We considered for inclusion all types of comparative studies in which some attempt to control for confounding had been made. This was an attempt to widen the criteria to collect as much evidence as possible, without collecting studies in which obvious confounding might explain any observed effect. We considered studies assessing the effects of any stage of the peer review process except those solely concerned with technical editing, which was the subject of another review.7 For example, we looked for studies of the effects of different ways of assigning submissions to assessors and eliciting opinions, decision-making procedures, and methods of feedback to authors.

Two reviewers (T.J. and P.A.) examined all retrieved citations. Studies for possible inclusion were retrieved in full. The same 2 reviewers then examined studies independently against the selection criteria. The same reviewers extracted information on study design and outcomes. We collected descriptive information on study quality, as reported herein. We identified 135 reports of studies that could possibly fulfill our inclusion criteria. Nineteen of these fulfilled our criteria and we excluded the remaining 116 studies from our review.

We did not pool the results of similar studies into a formal meta-analysis because no 2 studies were alike and all asked a slightly different study question or used different designs or outcome measures. We decided to group studies by the broad issues they addressed.


A summary of the 19 included studies is shown online Table B (available in PDF format ). A more detailed description will be available in our Cochrane review.3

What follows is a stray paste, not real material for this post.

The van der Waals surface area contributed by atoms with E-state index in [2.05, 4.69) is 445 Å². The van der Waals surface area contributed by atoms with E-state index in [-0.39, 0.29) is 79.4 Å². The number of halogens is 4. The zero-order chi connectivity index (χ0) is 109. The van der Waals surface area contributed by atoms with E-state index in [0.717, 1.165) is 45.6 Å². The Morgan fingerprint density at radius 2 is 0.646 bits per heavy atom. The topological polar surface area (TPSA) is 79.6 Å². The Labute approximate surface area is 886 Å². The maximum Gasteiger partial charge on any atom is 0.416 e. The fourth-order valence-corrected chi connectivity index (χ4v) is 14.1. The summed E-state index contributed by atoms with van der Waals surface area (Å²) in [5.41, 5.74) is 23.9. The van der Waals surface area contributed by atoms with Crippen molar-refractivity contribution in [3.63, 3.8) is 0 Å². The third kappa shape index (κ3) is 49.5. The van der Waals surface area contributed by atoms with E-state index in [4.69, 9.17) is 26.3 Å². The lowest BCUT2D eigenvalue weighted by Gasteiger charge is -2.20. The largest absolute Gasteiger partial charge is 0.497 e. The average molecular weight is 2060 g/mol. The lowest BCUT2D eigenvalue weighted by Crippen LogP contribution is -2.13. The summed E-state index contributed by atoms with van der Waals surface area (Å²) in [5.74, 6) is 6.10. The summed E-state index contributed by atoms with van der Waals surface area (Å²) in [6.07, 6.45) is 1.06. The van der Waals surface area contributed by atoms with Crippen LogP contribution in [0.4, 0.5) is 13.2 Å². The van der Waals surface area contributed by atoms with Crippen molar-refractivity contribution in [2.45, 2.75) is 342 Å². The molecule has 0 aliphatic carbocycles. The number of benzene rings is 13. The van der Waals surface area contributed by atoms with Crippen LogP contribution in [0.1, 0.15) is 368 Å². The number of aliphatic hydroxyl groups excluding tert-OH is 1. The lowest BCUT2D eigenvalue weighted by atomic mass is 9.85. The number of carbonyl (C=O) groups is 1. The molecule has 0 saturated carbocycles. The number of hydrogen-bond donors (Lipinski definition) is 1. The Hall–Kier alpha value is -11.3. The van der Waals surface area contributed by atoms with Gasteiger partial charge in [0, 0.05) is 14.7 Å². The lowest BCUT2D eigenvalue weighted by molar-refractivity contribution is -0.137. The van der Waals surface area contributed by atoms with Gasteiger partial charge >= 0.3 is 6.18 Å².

We included 9 studies assessing the effect of blinding/masking or revealing authors' and/or reviewers' identities in some way (eg, exchanging reviews between peer reviewers) on the quality of external reviews.816 All of the studies in this group were randomized controlled trials. Five studies1115 reported no apparent effect in quality of reviews, time taken to review, or tone of reviews. The 4 studies810,16 that suggested that concealing reviewer or author identity affected review quality had methodological limitations that make their outcomes ambiguous. The most interesting methodological issue we identified in the design of the studies was the consistent difficulty in ensuring robust blinding procedures. This was probably a reflection of the relatively small world of editorial peer review, especially when applied to specialist areas of knowledge. Overall, most of the studies were inconclusive because blinding was ineffective and confidence intervals were not sufficiently narrow to allow firm conclusions to be made.

We included 2 studies that assessed the effects of submission checklists on outcomes.17,18 The study by Gardner and Bond 18 shows some benefit from using a statistical checklist, although this finding may be of limited generalizability given the setting of the study (BMJ) and its small size. The other study found that publication of a checklist for economic studies did not appear to improve submissions.17

Two studies assessed the effects of the media used by journals to communicate with reviewers. One found that posting to the Internet may benefit authors but does not appear to affect the quality of reviews.19 The randomized controlled trial by Neuhauser and Koran20 showed that warning reviewers of an impending review by telephone lengthened total turnaround time, although it shortened review time.

Two studies assessed the effects of training reviewers.21,22 The results were ambiguous in the study by Callaham et al,21 showing no obvious effect, in contrast with the results of Strayhorn et al,22 which showed that interrater reliability increased. The open design of both studies makes minimization of biases impossible, and results are therefore difficult to interpret. Generalizability of results beyond the context of the specific interventions tested is questionable.